Monthly Archives: February 2009

A better bookmarklet for bit.ly

There are lots of online tools for shortening URLs, but one of the best is bit.ly. Not only does it shorten URLs, it keeps track of the URLs you have shortened and shows stats on them. Best of all, bit.ly lets you pick your own keyword to act as the short URL.

Unfortunately, the bookmarklet bit.ly provides does not take advantage of this keyword feature. I’ve cooked up this unofficial bookmarklet that will prompt you for a keyword before creating the short URL. Just make a link in your bookmarks with the following code and use it when you’re on a page you want to shorten!

javascript:keyword=prompt('Keyword:');location.href='http://bit.ly/?url='+encodeURIComponent(location.href)+'&keyword='+keyword

(btw, I wish I could make a bookmarklet link that you could drag to your bookmarks, but posterous.com won’t embed javascript links — no doubt for safety reasons)

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uOttawa wins awards at Harold Fox IP Moot

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I had the honour ofcoaching the team that the University of Ottawa sent to the Harold G. Fox Intellectual Property Moot.Today, they come home with both the Gordon F.Henderson Award for the best factum writers and the Donald F. SimAward for the best oral advocate.

Four University of Ottawa students participated: Adrian Howard andSherif Foda argued for the appellant, and Matthew Paik and TavengwaRunyowa argued for the respondent. After two preliminary rounds, Adrianand Sherif advanced to the semi-finals along with only 3 other pairsout of the 16 pairs participating. They argued their case valiantlybefore Justices Sharlow (FCA), Sharpe (Ont CA) and Blair (Ont CA) andreceived excellent feedback on their mastery of the material and theirpresentation.

For their efforts, Tavengwa and Matt won the Gordon F. Henderson Awardfor the best factum writers, and Adrian won the Donald F. Sim Award forthe best oral advocate. Adrian acknowledged the efforts andaccomplishments of the rest of team, noting in his acceptance speech,”This is an individual award for a group effort”. The final round wasMcGill (Pierre-EmmanuelMoyse coaching) and Western (MargaretAnn Wilkinson coaching), and Western’s team won the cup.

 The University of Ottawa team did very well with a complex problem(PDF) on copyright and trade-marks. As their coach, I am very proudof the team. I am extremely impressed with their research and writingskills and their ability to internalize the case law in order toconstruct new arguments in each round of the moot as they encounterednew teams with novel approaches to the problem.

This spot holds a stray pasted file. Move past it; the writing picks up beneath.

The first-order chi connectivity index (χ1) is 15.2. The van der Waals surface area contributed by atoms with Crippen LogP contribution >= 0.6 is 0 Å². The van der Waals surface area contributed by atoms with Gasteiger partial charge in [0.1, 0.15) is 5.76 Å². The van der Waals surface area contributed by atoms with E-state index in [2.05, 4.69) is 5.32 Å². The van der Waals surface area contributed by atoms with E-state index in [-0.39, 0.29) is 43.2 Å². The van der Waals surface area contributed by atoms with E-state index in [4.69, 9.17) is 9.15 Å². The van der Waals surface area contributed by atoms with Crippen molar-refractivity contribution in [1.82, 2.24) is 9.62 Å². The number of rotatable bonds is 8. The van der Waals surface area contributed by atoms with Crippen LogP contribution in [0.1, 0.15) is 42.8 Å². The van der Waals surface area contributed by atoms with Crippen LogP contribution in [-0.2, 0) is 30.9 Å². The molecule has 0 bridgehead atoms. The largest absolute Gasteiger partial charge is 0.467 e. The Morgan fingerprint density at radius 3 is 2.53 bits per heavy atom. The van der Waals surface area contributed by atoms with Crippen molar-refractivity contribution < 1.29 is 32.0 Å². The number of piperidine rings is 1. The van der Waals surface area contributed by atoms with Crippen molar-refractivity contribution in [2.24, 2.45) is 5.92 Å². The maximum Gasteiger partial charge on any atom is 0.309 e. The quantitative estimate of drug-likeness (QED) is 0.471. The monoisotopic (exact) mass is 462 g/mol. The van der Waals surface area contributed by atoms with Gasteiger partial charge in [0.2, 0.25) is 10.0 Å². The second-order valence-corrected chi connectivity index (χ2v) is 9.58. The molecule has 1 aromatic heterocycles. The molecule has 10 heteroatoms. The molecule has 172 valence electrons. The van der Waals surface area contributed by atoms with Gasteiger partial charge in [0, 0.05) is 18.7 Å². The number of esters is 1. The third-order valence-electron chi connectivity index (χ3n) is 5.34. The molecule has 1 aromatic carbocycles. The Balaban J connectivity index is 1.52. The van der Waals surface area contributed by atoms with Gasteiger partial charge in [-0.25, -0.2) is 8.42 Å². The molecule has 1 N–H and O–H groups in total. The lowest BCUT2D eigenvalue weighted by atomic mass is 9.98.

Adrian Howard is the VP of the Law &Technology Student Society, a third year law student, and a futurearticling student at Gowlingsin Ottawa. Sherif Foda is a second year droit civil student.Tavengwa Runyowa is a second year common law student who istaking online WIPO IP coursesin his spare time. Matthew Paik is a third year droit civil student inthe LL.L/DVM(international development and globalization) program. Congratulationsto each and all!

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Astronomy, inspired by Astrometry

Provide a powerful platform and people will do amazing things with it. The latest example: The “Blind Astrometry Server“, a piece of internet software that pulls imagesfrom the Astrometry group on Flickr.com, analyzes those images against the Astrometry.net project‘s database,and automagically figures out what parts of the sky are in the photos.It then adds that information in a comment on Flickr and adds Flickr tags to the image indicating the more interesting objects in the photo. Not only do users get their sky photos analyzed this way, but the Astrometry project gets new images to add to its database against which to compare later images.

 

In effect, the Blind Astrometry Server crowdsources the work of cataloguing and photographing the night sky (a public benefit), and makes it valuable to the crowd by providing a service in return, the identification and tagging of each image (an individual benefit).